math
posted by john .
Find an orthonormal basis for the subspace of R^3 consisting of all vectors(a, b, c) such that a+b+c = 0.
The subspace is twodimensional, so you can solve the problem by finding one vector that satisfies the equation and then by constructing another solution which is orthogonal to it.
E.g. if you take the first basis to be (1,1,0) up to normalization, then the second basis vector (a,b,c) must have inner product zero with the first basis vector. Therefore:
a  b = 0
We can take, e.g. a = 1 and b = 1.
a + b + c = 0, therefore c = 2
You only have to normalize these two vectors.
In general linear algebra problems you should avoid this way of solving problems, i.e. solving equations to find orthonormal vectors. In this case it was easy, because we only had to find two vectors.
So, let's do this problem again using the sandard way
Let's start by writing down two arbitrary independent vectors, e.g.:
e1 = (1,1,0)
e2 = (1,0,1).
Then you use the GramSchmidt method: Take the first normalized basis vector to be:
f1 = e1/e1 = 1/sqrt[2] (1,1,0)
Subtract from e2 the projection of e2 on f1 to obtain a vector that is orthogonal to f1:
e2' = e2  <e2,f1>f1.
The fact that e2' is orthogonal to f1 is easy to check:
<e2',f1> = <(e2  <e2,f1>f1),f1> =
<e2,f1 >  <e2,f1><f1,f1>
Because f1 is normalized to 1,
<f1,f1> (which always equals the square of the norm) equals 1 and we see that <e2',f1> = 0
We can thus take the second orthonormal basis vector to be:
f2 = e2'/e2'
e2' = e2  <e2,f1>f1 =
(1,0,1)  1/2 (1,1,0) =
(1/2,1/2,1)
f2 = sqrt[1/6] (1,1,2)
So, no equation solving is necessary to find the orthonormal set from a set of linear independent vectors.
If you had to orthonormalize a larger set of independent vectors, then the next step would have been:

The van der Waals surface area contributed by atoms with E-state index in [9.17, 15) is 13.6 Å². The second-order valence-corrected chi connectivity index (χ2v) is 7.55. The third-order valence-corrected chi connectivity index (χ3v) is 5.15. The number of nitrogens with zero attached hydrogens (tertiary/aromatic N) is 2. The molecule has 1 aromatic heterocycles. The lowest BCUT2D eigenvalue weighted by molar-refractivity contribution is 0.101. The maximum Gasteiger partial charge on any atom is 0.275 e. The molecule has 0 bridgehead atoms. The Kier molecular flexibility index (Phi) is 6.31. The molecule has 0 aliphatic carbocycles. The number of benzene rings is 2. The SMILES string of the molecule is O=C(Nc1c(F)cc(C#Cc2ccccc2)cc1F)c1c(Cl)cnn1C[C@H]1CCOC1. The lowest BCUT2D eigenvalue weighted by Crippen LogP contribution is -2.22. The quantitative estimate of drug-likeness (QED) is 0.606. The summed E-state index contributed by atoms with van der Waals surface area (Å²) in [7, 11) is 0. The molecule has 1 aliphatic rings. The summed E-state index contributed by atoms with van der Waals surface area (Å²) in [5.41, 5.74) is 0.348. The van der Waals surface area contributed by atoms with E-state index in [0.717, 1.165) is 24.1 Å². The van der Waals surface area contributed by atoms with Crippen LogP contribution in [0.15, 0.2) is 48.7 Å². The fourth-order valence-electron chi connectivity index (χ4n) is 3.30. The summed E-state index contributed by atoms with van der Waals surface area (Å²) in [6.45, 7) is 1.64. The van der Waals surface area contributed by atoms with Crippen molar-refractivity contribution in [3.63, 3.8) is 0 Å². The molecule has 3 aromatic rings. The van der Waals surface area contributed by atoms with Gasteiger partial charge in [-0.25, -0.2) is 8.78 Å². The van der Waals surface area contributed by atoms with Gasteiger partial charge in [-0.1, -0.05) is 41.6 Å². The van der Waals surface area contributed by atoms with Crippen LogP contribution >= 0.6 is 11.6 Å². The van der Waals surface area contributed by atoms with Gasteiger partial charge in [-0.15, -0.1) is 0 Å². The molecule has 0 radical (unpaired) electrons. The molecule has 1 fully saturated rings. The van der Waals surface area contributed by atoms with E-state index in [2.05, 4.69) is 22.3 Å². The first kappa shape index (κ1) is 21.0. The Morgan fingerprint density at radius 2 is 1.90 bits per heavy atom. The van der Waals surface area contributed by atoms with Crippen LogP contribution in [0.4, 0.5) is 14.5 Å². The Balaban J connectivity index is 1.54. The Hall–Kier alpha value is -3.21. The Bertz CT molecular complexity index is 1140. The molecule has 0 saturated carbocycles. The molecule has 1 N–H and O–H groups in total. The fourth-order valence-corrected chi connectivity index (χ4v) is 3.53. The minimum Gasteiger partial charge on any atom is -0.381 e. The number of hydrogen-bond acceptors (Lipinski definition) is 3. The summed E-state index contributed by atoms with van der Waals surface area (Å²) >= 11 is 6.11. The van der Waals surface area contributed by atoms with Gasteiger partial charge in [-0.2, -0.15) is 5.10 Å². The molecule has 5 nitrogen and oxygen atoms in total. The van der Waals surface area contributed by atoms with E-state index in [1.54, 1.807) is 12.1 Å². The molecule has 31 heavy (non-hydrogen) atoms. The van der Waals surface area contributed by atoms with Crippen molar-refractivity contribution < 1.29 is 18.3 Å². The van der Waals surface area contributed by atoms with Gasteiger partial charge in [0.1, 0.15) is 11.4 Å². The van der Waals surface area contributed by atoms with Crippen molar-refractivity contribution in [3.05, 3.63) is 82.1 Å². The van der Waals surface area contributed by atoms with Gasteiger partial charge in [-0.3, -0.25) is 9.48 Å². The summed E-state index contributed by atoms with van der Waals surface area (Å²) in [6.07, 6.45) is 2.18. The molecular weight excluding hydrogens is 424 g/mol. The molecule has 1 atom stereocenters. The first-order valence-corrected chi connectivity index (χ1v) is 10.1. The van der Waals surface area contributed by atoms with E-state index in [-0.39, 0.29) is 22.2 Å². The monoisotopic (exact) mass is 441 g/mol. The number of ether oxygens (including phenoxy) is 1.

e3' = e3  <e3,f1>f1  <e3,f2>f2
f3 = e3'/e3'
e4'= e3  <e3,f1>f1  <e3,f2>f2<e3,f3>f3
f4 = e4'/e4'
etc.
Respond to this Question
Similar Questions

math
There is one step in a proof that I don't understand. Could someone please explain? 
Algebra
How would you prove this theorem: The column space of an m x n matrix A is a subspace of R^m by using this definition: A subspace of a vector space V is a subset H of V that has three properties: a) the zero vector of V is in H. b) … 
linear algebra
which of the following sets of vectors span R^3? 
math
A trigonmetric polynomial of order n is t(x) = c0 + c1 * cos x + c2 * cos 2x + ... + cn * cos nx + d1 * sin x + d2 * sin 2x + ... + dn * sin nx The output vector space of such a function has the vector basis: { 1, cos x, cos 2x, ..., … 
math
Find the least squares approximation of x over the interval [0,1] by a polynomial of the form a + b*e^x  The polynomial produces an output space with two linearly independent … 
linear algebra
what is the basis of a subspace or R3 defined by the equation 2x1+3x2+x3=0 I know the basis is vectors <3,2,0> and <1,0,2> but how do you get that? 
Linear Algebra
1/ Prove that the set V=R+ ( the set of all positive real numbers) is a vector space with the following nonstandard operations: for any x,y belong to R+ & for any scalar c belong to R: x O+ ( +signal into circle) y=x.y (definition … 
Math
Went ahead and did the HW the teach recommended but she did not post the answers and I would like to see if im on the right track. Problem 1: Are the vectors (2,−1,−3), (3, 0,−2), (1, 1,−4) linearly independent? 
Math Elementary Linear Algebra
determine whether or not the given set forms a basis for the indicated subspace: #1 {1,1,0), (1,1,1)} for the subspace of R^3 of all (x,y,z) such that y= x+z #2 {[1,2,1,3), (0,0,0,0)} for the subspace of R^4 of all vectors of the … 
Math
Let V and W be vector spaces and assume that T be a linear mapping from V to W. (a) Show that ker(T) is a subspace of V . (b) Show that range(T) is a subspace of W.